| Schreiber's fringe‑fingered lizard, Be'er Sheva fringe‑fin, Indian fringe‑fingered lizard, Acanthodactylus mechriguensis, Bosc's fringe‑toed lizard|
Acanthodactylus is a genus of lacertid lizards, commonly referred to as fringe-fingered lizards or fringe-toed lizards (though the latter common name is also used for the New World lizard genus Uma).
The approximately 40 species are native to a wide area in North Africa, southern Europe and Western Asia; across the Sahara Desert, to the Iberian Peninsula, and east through the Arabian Peninsula, to Afghanistan and western India.
Though lizards of the genus Acanthodactylus prefer dry and sparsely vegetated regions, they are not strictly tied to an arid terrain; so it is not uncommon to come across them in various environments.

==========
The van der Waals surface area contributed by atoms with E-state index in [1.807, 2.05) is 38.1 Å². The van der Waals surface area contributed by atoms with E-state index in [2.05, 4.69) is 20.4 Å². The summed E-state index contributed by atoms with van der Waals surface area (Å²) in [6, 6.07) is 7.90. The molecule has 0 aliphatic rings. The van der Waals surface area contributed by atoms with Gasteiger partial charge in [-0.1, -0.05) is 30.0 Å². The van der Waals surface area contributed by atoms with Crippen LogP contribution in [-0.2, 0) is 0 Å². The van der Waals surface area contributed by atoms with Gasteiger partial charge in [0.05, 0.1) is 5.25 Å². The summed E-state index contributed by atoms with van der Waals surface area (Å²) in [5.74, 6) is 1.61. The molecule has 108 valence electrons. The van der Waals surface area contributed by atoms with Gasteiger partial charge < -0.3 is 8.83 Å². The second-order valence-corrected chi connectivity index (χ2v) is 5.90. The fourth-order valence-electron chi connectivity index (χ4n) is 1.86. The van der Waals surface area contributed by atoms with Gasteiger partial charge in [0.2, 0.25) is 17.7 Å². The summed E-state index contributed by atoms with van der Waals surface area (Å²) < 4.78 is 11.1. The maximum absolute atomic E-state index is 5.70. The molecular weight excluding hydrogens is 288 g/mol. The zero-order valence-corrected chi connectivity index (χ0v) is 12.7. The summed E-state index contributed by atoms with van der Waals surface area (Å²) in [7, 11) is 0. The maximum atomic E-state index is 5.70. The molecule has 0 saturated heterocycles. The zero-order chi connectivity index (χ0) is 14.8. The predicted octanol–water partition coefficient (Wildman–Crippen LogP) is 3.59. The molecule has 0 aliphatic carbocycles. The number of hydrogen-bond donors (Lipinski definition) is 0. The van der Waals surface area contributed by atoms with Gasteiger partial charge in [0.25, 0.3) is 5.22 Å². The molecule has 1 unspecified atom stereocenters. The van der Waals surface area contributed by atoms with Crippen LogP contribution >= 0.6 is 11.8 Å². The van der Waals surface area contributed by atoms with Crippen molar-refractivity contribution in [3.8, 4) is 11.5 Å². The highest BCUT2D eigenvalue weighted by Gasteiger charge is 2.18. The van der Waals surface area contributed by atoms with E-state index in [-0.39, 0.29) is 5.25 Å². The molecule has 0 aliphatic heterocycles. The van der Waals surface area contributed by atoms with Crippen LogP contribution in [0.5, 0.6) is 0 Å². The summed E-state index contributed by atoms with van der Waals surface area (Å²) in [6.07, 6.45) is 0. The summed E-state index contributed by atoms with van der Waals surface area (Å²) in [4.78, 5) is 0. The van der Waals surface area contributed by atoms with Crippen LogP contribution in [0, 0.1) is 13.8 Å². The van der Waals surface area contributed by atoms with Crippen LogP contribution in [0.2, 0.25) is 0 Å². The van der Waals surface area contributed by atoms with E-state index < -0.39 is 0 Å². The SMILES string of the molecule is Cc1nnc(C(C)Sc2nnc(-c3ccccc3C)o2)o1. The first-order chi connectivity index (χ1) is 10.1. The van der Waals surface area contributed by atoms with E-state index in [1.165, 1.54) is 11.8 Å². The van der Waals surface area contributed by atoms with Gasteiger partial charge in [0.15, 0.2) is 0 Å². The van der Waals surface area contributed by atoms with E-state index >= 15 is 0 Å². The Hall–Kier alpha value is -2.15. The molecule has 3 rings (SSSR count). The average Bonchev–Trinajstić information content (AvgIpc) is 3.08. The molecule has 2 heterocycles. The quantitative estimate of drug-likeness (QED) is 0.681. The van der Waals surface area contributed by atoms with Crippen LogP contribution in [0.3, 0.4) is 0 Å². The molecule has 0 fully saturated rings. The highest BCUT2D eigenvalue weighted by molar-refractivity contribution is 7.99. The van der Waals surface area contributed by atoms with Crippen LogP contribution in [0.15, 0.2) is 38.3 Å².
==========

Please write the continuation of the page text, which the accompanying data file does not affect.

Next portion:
Members of the genus possess the following combination of traits:Lacking occipital scales.
Flat ventral scales.
Fingers with three or four series of scales.
Toes with comb-like projections.
Femoral pores present.
Parietal foramen present.
The coloration and pattern of spots of Acanthodactylus is extremely variable, so it is unsurprising that zoologists have, at one time or another, classified every variety as a separate species.
Every saurian of this genus is very aggressive and gets continuously involved in skirmishes with other members of its species. The males strenuously defend the borders of their territories.
Acanthodactylus are oviparous. The number of eggs in a clutch ranges from 3 to 7. The total length of a sexually mature adult of the genus is, on average, 18 to 20 cm (7.1 to 7.9 in).
Nota bene: A binomial authority in parentheses indicates that the species was originally described in a genus other than Acanthodactylus.